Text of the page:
A New Zealand airport is being besieged with complaints after a trainee security dog was shot dead after escaping its leash.
Ten-month-old Grizz was killed by police on Thursday after officials spent three hours failing to capture it in an incident that led to 16 flights being delayed for several hours.
An airport official has said shooting Grizz was a last resort, but many have been left aghast by the decision and have asked why the animal was not tranquilised instead.
Grizz escaped from its Aviation Security Service (Avsec) handler around 4.30am local time (3.30pm GMT) while getting into a dog unit wagon parked in the airport’s public landside area.
Avsec spokesman Mike Richards said “something”, believed to have been a disturbance, caused Grizz to escape.
The dog then ran through a gate onto the tarmac that had been opened to let a truck through.
Richards said a “massive effort” was launched to locate Grizz and for the first two hours, there was no sightings of the service dog.
When it was finally located, “he would not let anyone near him and kept sprinting across runways,” Richards said.
“We tried everything: food, toys, other dogs, but nothing would work,” said Mr Richards, adding that the area was “too vast and too open” to erect temporary fencing.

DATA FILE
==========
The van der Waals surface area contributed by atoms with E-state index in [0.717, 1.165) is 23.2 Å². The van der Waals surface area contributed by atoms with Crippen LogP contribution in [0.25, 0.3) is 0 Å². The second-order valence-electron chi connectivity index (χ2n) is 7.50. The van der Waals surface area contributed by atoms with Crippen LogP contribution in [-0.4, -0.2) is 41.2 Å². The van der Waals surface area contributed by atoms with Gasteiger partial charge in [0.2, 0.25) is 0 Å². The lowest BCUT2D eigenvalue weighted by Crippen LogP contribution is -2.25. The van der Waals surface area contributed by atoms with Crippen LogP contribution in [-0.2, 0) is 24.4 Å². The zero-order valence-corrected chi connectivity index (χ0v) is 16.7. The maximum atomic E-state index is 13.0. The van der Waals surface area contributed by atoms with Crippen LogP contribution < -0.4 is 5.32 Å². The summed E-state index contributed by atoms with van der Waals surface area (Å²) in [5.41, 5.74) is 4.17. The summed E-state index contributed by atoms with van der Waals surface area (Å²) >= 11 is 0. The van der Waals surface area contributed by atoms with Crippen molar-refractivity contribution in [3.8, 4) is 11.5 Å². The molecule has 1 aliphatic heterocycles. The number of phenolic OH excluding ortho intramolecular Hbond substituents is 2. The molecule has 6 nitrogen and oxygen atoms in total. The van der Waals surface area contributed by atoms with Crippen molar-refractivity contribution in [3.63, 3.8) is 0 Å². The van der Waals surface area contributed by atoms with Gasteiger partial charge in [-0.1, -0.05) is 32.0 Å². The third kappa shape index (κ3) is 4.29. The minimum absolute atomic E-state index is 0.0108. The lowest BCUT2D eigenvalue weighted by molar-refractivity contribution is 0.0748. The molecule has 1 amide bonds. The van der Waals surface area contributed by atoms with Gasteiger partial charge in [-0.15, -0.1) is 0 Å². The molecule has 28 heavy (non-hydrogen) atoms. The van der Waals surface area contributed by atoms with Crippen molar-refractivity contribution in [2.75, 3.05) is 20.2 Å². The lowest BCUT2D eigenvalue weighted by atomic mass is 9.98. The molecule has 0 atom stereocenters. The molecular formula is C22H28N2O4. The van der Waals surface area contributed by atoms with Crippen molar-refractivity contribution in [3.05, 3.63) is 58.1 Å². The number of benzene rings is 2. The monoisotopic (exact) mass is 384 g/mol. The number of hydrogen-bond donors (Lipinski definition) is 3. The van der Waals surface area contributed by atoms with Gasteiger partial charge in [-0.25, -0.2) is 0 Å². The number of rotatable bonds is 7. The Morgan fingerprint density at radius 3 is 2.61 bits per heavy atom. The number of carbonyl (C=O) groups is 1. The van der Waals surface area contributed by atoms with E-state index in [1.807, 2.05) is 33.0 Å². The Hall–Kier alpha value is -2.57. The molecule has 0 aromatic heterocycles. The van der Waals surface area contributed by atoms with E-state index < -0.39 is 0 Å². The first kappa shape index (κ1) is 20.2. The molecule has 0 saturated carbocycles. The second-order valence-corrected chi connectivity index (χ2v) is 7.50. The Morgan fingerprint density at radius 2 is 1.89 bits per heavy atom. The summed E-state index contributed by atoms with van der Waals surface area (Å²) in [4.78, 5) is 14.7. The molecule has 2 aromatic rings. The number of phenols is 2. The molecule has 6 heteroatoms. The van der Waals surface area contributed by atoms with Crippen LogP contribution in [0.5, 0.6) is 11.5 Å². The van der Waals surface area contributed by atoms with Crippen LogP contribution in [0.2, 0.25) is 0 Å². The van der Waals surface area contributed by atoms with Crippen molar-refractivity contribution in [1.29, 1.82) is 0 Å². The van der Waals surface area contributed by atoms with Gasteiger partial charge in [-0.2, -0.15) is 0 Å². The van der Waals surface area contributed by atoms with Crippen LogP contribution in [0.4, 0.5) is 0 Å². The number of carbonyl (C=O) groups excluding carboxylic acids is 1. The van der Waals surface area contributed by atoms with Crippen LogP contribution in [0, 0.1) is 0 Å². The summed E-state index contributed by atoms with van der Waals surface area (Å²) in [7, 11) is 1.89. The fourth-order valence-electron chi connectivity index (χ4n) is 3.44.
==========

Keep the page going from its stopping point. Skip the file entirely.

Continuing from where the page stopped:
Airport officials finally ordered police to shoot Grizz.
“We exhausted every option available and could not catch it,” an Auckland Airport spokesman told the BBC.
When asked why the dog could not be tranquilised, the spokesman told the broadcaster: “I do not have the answer to that. But there were no tranquiliser guns at the airport, and the police do not have them either.”
She said tranquilisation would be part of an incident review undertaken by Avsec into Grizz’s shooting.
New Zealand animal rights organisation Safe told local media that it was “appalled about the needless killing of this dog”.
“A tranquilliser gun should have been used after efforts to catch the dog failed. If such a gun was not available - which it should - then they could have borrowed one from Auckland Zoo or elsewhere,” a spokesman told the New Zealand Herald.
Callum Irvine, head of vet services at the New Zealand Veterinary Association, told Stuff.co.nz that tranquilising an animal wasn’t an easy option for officials.
“There just isn’t ready access to tranquiliser guns and darts in New Zealand, and even if authorities did manage to get their hands on one in time, there are so many other factors to take into consideration, like how close the animal is, the animal’s weight, age and how much adrenaline was also running through the body.”
He said tranquilising an animal on the loose could be very difficult.
“If it’s not done right, a partially sedated animal can become even more distressed, and fearful and difficult to manage - and become even more of a danger to those around it.”